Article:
Flanked by the unchanging “family” band lineup (sister Bobbie on piano, Mickey Raphael on harmonica, Bee Spears on bass, and brothers Paul and Billy English, interchangeably, on drums), his bio-diesel fueled tour bus just offstage right, and “Trigger,” his iconic acoustic guitar, Nelson hit the Mountain View Plaza stage last Saturday wielding a wardrobe of red bandanas (periodically flung to the crowd) and a set of beloved hits.
In honor of the event, the Snoqualmie Tribal Council passed a resolution legalizing marijuana for the day but the older, weathered crowd seemed more into imbibing with Bud Light than lighting one up, and security strictly enforced the designated cigarette-smoking area and no-photo restrictions (one staff member even chided me for taking photos when I was actually taking notes on my phone). But these were trivial annoyances when compared to the actual scope of the happening–which is the fact that Willie Nelson still rocks hard. Immediately after arriving onstage around 6:15 p.m., the band launched into the easy-flowing groove of “Whiskey River,” a prime example of the the band’s natural dynamic at work, with Raphael’s soulful, spot-on harmonica, Bobbie’s merry, twinkling keys, and Nelson’s vibrating, nylon six-string mellowing together in a seamless jam.
Conditions were warm and breezy, ideal weather for an outdoor show, though with such well-used, well-loved instruments–including the English brothers’ uniquely compact percussion setup–the sound levels were soft and could have been better amplified to compete with the excited buzz of the audience. But the sold-out crowd seemed far less concerned with sound quality than with the sheer quantity of tunes Nelson was shoveling out, and from the first note of the signature medley “Crazy”/”Funny How Time Slips Away” to Waylon Jennings’ “Good Hearted Woman,” they were singing every word.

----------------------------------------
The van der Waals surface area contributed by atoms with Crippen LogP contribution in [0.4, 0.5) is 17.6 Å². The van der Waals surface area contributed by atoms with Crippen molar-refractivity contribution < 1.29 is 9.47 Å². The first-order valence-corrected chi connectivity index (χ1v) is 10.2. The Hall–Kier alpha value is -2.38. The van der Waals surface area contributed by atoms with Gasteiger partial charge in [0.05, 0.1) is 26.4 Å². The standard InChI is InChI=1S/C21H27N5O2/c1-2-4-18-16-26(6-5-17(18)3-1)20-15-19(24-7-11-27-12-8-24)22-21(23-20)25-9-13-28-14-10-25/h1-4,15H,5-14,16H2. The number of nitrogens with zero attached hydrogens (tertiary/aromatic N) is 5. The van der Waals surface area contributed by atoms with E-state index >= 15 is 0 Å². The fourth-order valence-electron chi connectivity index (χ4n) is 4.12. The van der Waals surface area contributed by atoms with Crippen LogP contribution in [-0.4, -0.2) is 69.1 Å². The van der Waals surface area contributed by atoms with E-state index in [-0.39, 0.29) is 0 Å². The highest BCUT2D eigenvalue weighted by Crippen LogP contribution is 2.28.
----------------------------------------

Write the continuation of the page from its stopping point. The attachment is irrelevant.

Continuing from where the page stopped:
It was a quick, efficient set, and Nelson’s croon, still rich and distinctive, breezed through standards like “Night Life,” “Mamas, Don’t Let Your Babies Grow Up to Be Cowboys,” “On the Road Again,” and “Bloody Mary Morning” with a natural gait, backed by the easy finesse of a group that is as loyal as the name “family” suggests (Paul English being Nelson’s longest-standing band member since 1955). Just before 8 p.m., after a trio of Hank Williams covers and a cover of Alison Krauss’ “I’ll Fly Away,” the band waved briefly and walked offstage. The house music erupted immediately, eliminating even the thought of an encore. This too, the audience didn’t seem to mind, satisfied with the near-90-minute session Nelson tirelessly delivered. Except for me, that is, ever grumbling and wanting more. A well-dressed woman in her 70s heard me griping and leaned over to give me some perspective, commenting sharply, “Come on, give him a break! He’s 78 years old!”
The Scene: Old folks, old-timers, weathered Willie fans, some intoxicated, dancing female groupies. Older folks splurged on front-and-center seats, younger fans stuck mostly to the bleachers.
Double Whammy Awesome: Getting Mickey Raphael’s autograph, probing him briefly about fellow harmonica player and Seattle resident Lee Oskar’s brief solo toward the end of the set. And: a friendly wave and finger point from Nelson himself.
Elsewhere in the Set: “If You’ve Got The Money (I’ve Got The Time),” “Help Me Make It Through The Night,” “Angels Flying Too Close To The Ground,” “Jambalaya,” “Hey, Good Lookin’,” “Move It On Over,” “You Don’t Think I’m Funny Anymore,” “Blue Eyes Crying In The Rain,” “Roll Me Up And Smoke Me When I Die,” “Shoeshine Man,” “Superman,” “I Saw The Light,” “Georgia on a Fast Train,” “Always on My Mind.”